Sunday, June 7, 2009

The Warehouse

The flourescent glare of the 4 am fish warehouse. Long sluices of dirty ice bearing the load of trawling nets slide down the industrial channels of highly polished steel. A man in black rubber gloves hoses beneath the chutes, barely missing the feet of the women in pink aprons who scatter the fish into many baskets.

The filing system of their fingers, the steady rhythm of their darting hands. They draw the fish glacé toward them with green spatulas with a long sweeping draw, followed by the thud of cold flesh on the conveyer belt.

White wellingtons dart about everywhere. Here a pair throws red baskets of herring toward a truck, while another pair waits to load it amongst the sardines and perch and grouper. Another pair of boots is weighing two large mackerels on a pal green scale, streaked with crusty streams of blood.

Water everywhere. Rinsing baskets, dousing sorting trays, the enormous mound of ice. And everywhere, carefully orchestrated, fish suffocating.

Broken chunks of ice sit like burgs against the garish reflection of neon light now swimming across the floor. The women stack while the men haul, baskets perpetually in motion.

The sun begins to pour in, between the tangle of halogen lights atop the trawler boats, which prematurely crafted dawn for the confused cephalopods who drifted calmly into their expectant nets. Those same bones now jumble the alley next door, where street dogs fight for a share of the clutter of cuttlefish. The halogen bulbs reflect the neon of the warehouse and everywhere the murky water catches the many lights.

Nobody is smiling. Crouched amongst many crates of cuttlefish, an old woman slices them open, scoops out their chalky bones from the translucent flesh, tosses the remains for her don to disembowl across the room. The heads of milky jellyfish bob in bubbling buckets of sea water, def by the full whirr of the motorcycle engine pumping from the ocean below. The floor vibrates from the hum of the motor, shaking the baskets of fish heads, peering out with glassy eyeballs, slapping against one another.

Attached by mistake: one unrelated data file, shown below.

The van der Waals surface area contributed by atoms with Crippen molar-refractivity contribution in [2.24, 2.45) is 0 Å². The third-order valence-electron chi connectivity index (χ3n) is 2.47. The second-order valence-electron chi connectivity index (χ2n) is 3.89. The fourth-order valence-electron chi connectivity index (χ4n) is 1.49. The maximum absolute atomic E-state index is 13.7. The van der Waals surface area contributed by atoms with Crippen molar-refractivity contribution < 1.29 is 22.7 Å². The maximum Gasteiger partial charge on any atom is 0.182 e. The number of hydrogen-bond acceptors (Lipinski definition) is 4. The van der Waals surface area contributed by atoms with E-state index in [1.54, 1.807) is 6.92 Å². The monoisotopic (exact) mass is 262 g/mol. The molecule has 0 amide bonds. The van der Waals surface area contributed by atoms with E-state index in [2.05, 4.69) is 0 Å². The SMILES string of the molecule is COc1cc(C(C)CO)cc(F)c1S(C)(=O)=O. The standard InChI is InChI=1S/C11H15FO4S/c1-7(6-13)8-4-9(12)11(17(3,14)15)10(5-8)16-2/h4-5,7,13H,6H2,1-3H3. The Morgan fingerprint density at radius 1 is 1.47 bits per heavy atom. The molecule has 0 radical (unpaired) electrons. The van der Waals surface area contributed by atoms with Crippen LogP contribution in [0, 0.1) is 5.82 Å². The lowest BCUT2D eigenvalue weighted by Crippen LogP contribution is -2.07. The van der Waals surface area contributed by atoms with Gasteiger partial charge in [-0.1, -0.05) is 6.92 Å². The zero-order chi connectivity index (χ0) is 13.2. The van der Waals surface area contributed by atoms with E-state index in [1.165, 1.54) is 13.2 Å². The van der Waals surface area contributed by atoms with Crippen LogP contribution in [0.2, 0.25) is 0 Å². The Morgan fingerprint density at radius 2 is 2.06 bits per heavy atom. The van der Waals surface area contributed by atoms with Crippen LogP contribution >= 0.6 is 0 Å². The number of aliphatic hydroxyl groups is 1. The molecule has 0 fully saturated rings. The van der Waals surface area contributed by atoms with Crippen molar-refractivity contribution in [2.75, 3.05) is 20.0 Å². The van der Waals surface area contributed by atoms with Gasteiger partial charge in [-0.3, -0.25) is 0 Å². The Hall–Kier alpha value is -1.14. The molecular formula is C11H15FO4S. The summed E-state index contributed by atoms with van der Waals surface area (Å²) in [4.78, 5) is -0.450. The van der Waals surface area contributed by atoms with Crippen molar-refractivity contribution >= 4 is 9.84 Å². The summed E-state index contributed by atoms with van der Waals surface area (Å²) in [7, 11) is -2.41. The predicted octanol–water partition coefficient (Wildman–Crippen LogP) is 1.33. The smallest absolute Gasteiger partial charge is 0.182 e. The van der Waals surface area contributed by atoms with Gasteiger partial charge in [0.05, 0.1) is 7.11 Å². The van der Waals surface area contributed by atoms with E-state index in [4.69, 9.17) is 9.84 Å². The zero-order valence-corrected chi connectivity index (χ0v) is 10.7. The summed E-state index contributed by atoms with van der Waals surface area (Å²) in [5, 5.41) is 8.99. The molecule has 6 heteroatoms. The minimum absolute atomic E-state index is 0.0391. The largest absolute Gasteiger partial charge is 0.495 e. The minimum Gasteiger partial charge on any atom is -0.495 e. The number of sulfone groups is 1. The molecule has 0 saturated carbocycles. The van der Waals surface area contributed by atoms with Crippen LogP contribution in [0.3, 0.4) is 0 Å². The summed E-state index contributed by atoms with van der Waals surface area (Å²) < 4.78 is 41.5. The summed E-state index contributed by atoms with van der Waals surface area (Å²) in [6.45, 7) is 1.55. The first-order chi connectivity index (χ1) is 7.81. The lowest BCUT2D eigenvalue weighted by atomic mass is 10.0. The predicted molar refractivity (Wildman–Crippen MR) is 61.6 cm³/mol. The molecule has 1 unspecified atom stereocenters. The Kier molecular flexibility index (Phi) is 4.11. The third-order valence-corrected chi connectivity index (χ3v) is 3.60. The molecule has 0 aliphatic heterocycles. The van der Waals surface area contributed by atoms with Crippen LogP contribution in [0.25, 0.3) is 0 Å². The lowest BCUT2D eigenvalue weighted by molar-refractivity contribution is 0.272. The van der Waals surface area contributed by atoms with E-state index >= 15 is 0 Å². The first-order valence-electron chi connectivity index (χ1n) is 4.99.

A cat sits by, anticipating earnestly the thud and the splatter of the next knife load of fish. The rare, poorly aimed fish tail hits the wooden floorboard and it pounces, scurries away. It barely misses the grimey wheels of the sardine laden dolly pushed by a pair of white wellingtons stained crimson on the heels.

Somewhere in the warehouse, a child is calmly singing, an unsettling sort of melody lain over the gutteral symphony of morning fish.

Monday, June 1, 2009

Sea salt, surf landings and scarves

It's hard to capture the past twenty four hours in words. They can't do justice to the multisensory elation that evolved in every moment. They can't paint an image of the malleable skies which cloaked us as we lay cradled in the sand. I think these words are bound to fail for, ultimately, they are static and explicit and permanent. They are pinned to the page and they clutch a moment beneath them which is infinitely bigger than the flimsy paper or the spidery slivers of ink.

And yet, though I see their essential inadequacy, I am compelled to try to convince them, through the impertinent proddings of my single pen, to sketch a hazy silhouette of the moments which led to this at hand.

But where to begin? The twenty four hours I spoke of is relative - I have no watch or measurement of time, but for my experience of it, (which after all may be more accurate.)

Let's start on the beach.